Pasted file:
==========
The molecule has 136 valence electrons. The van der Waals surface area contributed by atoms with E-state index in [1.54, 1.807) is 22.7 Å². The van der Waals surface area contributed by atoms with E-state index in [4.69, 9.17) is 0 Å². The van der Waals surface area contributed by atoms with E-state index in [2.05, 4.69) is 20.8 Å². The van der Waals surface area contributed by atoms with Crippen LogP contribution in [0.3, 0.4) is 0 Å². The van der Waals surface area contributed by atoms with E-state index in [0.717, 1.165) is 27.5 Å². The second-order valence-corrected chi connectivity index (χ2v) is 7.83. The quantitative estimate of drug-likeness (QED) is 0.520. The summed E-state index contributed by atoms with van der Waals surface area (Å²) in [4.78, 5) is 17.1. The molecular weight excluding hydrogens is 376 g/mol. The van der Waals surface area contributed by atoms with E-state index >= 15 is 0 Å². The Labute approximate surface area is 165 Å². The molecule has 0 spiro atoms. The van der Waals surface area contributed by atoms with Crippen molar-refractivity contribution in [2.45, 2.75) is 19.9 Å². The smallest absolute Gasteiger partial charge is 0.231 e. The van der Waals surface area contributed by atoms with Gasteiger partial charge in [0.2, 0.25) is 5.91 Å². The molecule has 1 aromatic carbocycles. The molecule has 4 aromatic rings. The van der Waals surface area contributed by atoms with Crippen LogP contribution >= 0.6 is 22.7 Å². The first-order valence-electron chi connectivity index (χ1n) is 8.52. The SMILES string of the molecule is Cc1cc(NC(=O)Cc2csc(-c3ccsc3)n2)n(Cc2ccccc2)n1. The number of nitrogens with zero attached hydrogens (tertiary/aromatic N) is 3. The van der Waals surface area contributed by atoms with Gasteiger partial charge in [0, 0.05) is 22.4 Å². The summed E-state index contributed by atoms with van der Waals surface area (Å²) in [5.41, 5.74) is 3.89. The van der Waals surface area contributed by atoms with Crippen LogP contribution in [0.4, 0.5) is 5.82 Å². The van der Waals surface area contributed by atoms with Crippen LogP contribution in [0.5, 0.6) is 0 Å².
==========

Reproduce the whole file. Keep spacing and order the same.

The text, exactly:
The molecule has 136 valence electrons. The van der Waals surface area contributed by atoms with E-state index in [1.54, 1.807) is 22.7 Å². The van der Waals surface area contributed by atoms with E-state index in [4.69, 9.17) is 0 Å². The van der Waals surface area contributed by atoms with E-state index in [2.05, 4.69) is 20.8 Å². The van der Waals surface area contributed by atoms with Crippen LogP contribution in [0.3, 0.4) is 0 Å². The van der Waals surface area contributed by atoms with E-state index in [0.717, 1.165) is 27.5 Å². The second-order valence-corrected chi connectivity index (χ2v) is 7.83. The quantitative estimate of drug-likeness (QED) is 0.520. The summed E-state index contributed by atoms with van der Waals surface area (Å²) in [4.78, 5) is 17.1. The molecular weight excluding hydrogens is 376 g/mol. The van der Waals surface area contributed by atoms with E-state index >= 15 is 0 Å². The Labute approximate surface area is 165 Å². The molecule has 0 spiro atoms. The van der Waals surface area contributed by atoms with Crippen molar-refractivity contribution in [2.45, 2.75) is 19.9 Å². The smallest absolute Gasteiger partial charge is 0.231 e. The van der Waals surface area contributed by atoms with Gasteiger partial charge in [0.2, 0.25) is 5.91 Å². The molecule has 1 aromatic carbocycles. The molecule has 4 aromatic rings. The van der Waals surface area contributed by atoms with Crippen LogP contribution >= 0.6 is 22.7 Å². The first-order valence-electron chi connectivity index (χ1n) is 8.52. The SMILES string of the molecule is Cc1cc(NC(=O)Cc2csc(-c3ccsc3)n2)n(Cc2ccccc2)n1. The number of nitrogens with zero attached hydrogens (tertiary/aromatic N) is 3. The van der Waals surface area contributed by atoms with Gasteiger partial charge in [0, 0.05) is 22.4 Å². The summed E-state index contributed by atoms with van der Waals surface area (Å²) in [5.41, 5.74) is 3.89. The van der Waals surface area contributed by atoms with Crippen LogP contribution in [0.4, 0.5) is 5.82 Å². The van der Waals surface area contributed by atoms with Crippen LogP contribution in [0.5, 0.6) is 0 Å².